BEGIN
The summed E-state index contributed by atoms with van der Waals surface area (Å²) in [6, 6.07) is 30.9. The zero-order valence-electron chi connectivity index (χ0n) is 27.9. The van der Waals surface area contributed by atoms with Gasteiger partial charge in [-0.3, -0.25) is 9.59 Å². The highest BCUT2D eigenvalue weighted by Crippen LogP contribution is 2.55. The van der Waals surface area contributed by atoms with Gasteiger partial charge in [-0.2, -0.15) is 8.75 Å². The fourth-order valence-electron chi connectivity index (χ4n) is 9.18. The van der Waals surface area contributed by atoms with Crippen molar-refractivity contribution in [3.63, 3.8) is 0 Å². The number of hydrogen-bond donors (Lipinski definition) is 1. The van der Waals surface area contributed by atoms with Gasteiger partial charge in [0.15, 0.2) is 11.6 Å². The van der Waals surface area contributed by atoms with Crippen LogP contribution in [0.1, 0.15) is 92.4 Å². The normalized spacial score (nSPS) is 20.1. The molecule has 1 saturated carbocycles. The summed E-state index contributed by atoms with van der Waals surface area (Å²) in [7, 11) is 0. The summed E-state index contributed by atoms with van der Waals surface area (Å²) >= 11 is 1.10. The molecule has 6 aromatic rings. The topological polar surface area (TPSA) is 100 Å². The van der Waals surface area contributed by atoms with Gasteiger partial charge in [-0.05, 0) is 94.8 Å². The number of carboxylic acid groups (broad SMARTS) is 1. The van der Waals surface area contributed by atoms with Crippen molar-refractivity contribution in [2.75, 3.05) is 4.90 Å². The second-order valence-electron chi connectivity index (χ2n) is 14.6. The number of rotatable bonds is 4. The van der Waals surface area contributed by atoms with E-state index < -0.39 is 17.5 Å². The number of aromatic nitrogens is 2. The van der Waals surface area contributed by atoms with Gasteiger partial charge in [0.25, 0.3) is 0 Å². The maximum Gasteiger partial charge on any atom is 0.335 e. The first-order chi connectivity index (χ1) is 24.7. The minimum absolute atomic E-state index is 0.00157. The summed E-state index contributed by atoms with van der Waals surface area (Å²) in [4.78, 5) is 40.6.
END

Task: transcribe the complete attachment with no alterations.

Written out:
The summed E-state index contributed by atoms with van der Waals surface area (Å²) in [6, 6.07) is 30.9. The zero-order valence-electron chi connectivity index (χ0n) is 27.9. The van der Waals surface area contributed by atoms with Gasteiger partial charge in [-0.3, -0.25) is 9.59 Å². The highest BCUT2D eigenvalue weighted by Crippen LogP contribution is 2.55. The van der Waals surface area contributed by atoms with Gasteiger partial charge in [-0.2, -0.15) is 8.75 Å². The fourth-order valence-electron chi connectivity index (χ4n) is 9.18. The van der Waals surface area contributed by atoms with Crippen molar-refractivity contribution in [3.63, 3.8) is 0 Å². The number of hydrogen-bond donors (Lipinski definition) is 1. The van der Waals surface area contributed by atoms with Gasteiger partial charge in [0.15, 0.2) is 11.6 Å². The van der Waals surface area contributed by atoms with Crippen LogP contribution in [0.1, 0.15) is 92.4 Å². The normalized spacial score (nSPS) is 20.1. The molecule has 1 saturated carbocycles. The summed E-state index contributed by atoms with van der Waals surface area (Å²) in [7, 11) is 0. The summed E-state index contributed by atoms with van der Waals surface area (Å²) >= 11 is 1.10. The molecule has 6 aromatic rings. The topological polar surface area (TPSA) is 100 Å². The van der Waals surface area contributed by atoms with Gasteiger partial charge in [-0.05, 0) is 94.8 Å². The number of carboxylic acid groups (broad SMARTS) is 1. The van der Waals surface area contributed by atoms with Crippen molar-refractivity contribution in [2.75, 3.05) is 4.90 Å². The second-order valence-electron chi connectivity index (χ2n) is 14.6. The number of rotatable bonds is 4. The van der Waals surface area contributed by atoms with E-state index < -0.39 is 17.5 Å². The number of aromatic nitrogens is 2. The van der Waals surface area contributed by atoms with Gasteiger partial charge in [0.25, 0.3) is 0 Å². The maximum Gasteiger partial charge on any atom is 0.335 e. The first-order chi connectivity index (χ1) is 24.7. The minimum absolute atomic E-state index is 0.00157. The summed E-state index contributed by atoms with van der Waals surface area (Å²) in [4.78, 5) is 40.6.